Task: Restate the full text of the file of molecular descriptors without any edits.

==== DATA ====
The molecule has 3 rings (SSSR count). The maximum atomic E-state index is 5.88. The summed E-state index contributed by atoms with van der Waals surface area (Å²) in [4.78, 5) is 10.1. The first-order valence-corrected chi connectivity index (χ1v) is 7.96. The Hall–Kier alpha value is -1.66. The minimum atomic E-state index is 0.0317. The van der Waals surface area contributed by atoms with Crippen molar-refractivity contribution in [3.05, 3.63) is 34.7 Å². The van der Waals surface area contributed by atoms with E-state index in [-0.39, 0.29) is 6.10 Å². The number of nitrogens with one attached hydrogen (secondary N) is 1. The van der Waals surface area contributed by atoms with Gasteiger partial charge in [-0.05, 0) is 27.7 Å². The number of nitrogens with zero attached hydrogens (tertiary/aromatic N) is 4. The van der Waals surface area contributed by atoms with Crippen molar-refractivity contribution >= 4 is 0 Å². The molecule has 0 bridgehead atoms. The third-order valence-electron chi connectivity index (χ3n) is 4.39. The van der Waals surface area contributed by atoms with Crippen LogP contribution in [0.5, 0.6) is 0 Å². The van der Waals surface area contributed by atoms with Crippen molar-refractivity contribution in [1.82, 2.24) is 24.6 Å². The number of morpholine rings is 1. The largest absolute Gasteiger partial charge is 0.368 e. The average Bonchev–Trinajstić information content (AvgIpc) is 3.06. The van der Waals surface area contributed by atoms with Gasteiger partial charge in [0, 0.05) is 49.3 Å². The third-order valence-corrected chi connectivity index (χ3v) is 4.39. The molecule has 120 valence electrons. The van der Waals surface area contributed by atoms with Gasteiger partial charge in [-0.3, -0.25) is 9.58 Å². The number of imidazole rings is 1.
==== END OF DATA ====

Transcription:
The molecule has 3 rings (SSSR count). The maximum atomic E-state index is 5.88. The summed E-state index contributed by atoms with van der Waals surface area (Å²) in [4.78, 5) is 10.1. The first-order valence-corrected chi connectivity index (χ1v) is 7.96. The Hall–Kier alpha value is -1.66. The minimum atomic E-state index is 0.0317. The van der Waals surface area contributed by atoms with Crippen molar-refractivity contribution in [3.05, 3.63) is 34.7 Å². The van der Waals surface area contributed by atoms with E-state index in [-0.39, 0.29) is 6.10 Å². The number of nitrogens with one attached hydrogen (secondary N) is 1. The van der Waals surface area contributed by atoms with Gasteiger partial charge in [-0.05, 0) is 27.7 Å². The number of nitrogens with zero attached hydrogens (tertiary/aromatic N) is 4. The van der Waals surface area contributed by atoms with Crippen molar-refractivity contribution >= 4 is 0 Å². The molecule has 0 bridgehead atoms. The third-order valence-electron chi connectivity index (χ3n) is 4.39. The van der Waals surface area contributed by atoms with Crippen LogP contribution in [0.5, 0.6) is 0 Å². The van der Waals surface area contributed by atoms with Crippen molar-refractivity contribution in [1.82, 2.24) is 24.6 Å². The number of morpholine rings is 1. The largest absolute Gasteiger partial charge is 0.368 e. The average Bonchev–Trinajstić information content (AvgIpc) is 3.06. The van der Waals surface area contributed by atoms with Gasteiger partial charge in [0, 0.05) is 49.3 Å². The third-order valence-corrected chi connectivity index (χ3v) is 4.39. The molecule has 120 valence electrons. The van der Waals surface area contributed by atoms with Gasteiger partial charge in [-0.3, -0.25) is 9.58 Å². The number of imidazole rings is 1.